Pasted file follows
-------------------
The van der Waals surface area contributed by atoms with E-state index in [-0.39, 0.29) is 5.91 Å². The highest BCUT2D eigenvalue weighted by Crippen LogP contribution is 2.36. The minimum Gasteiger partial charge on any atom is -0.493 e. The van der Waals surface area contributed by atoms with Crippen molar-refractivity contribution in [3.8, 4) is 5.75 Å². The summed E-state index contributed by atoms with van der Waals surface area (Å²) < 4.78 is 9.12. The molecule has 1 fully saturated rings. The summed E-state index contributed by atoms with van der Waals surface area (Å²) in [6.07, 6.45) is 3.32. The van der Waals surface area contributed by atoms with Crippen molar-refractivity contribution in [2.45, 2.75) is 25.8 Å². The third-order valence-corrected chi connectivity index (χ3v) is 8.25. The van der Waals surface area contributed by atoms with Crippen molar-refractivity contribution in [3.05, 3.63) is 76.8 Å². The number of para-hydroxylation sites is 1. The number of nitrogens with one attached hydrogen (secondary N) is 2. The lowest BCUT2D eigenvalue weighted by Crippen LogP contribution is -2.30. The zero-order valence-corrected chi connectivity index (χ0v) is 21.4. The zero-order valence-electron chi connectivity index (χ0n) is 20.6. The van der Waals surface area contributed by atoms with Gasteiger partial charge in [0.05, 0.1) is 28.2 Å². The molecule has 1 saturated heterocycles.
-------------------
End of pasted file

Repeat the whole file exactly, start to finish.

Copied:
The van der Waals surface area contributed by atoms with E-state index in [-0.39, 0.29) is 5.91 Å². The highest BCUT2D eigenvalue weighted by Crippen LogP contribution is 2.36. The minimum Gasteiger partial charge on any atom is -0.493 e. The van der Waals surface area contributed by atoms with Crippen molar-refractivity contribution in [3.8, 4) is 5.75 Å². The summed E-state index contributed by atoms with van der Waals surface area (Å²) < 4.78 is 9.12. The molecule has 1 fully saturated rings. The summed E-state index contributed by atoms with van der Waals surface area (Å²) in [6.07, 6.45) is 3.32. The van der Waals surface area contributed by atoms with Crippen molar-refractivity contribution in [2.45, 2.75) is 25.8 Å². The third-order valence-corrected chi connectivity index (χ3v) is 8.25. The van der Waals surface area contributed by atoms with Crippen molar-refractivity contribution in [3.05, 3.63) is 76.8 Å². The number of para-hydroxylation sites is 1. The number of nitrogens with one attached hydrogen (secondary N) is 2. The lowest BCUT2D eigenvalue weighted by Crippen LogP contribution is -2.30. The zero-order valence-corrected chi connectivity index (χ0v) is 21.4. The zero-order valence-electron chi connectivity index (χ0n) is 20.6. The van der Waals surface area contributed by atoms with Gasteiger partial charge in [0.05, 0.1) is 28.2 Å². The molecule has 1 saturated heterocycles.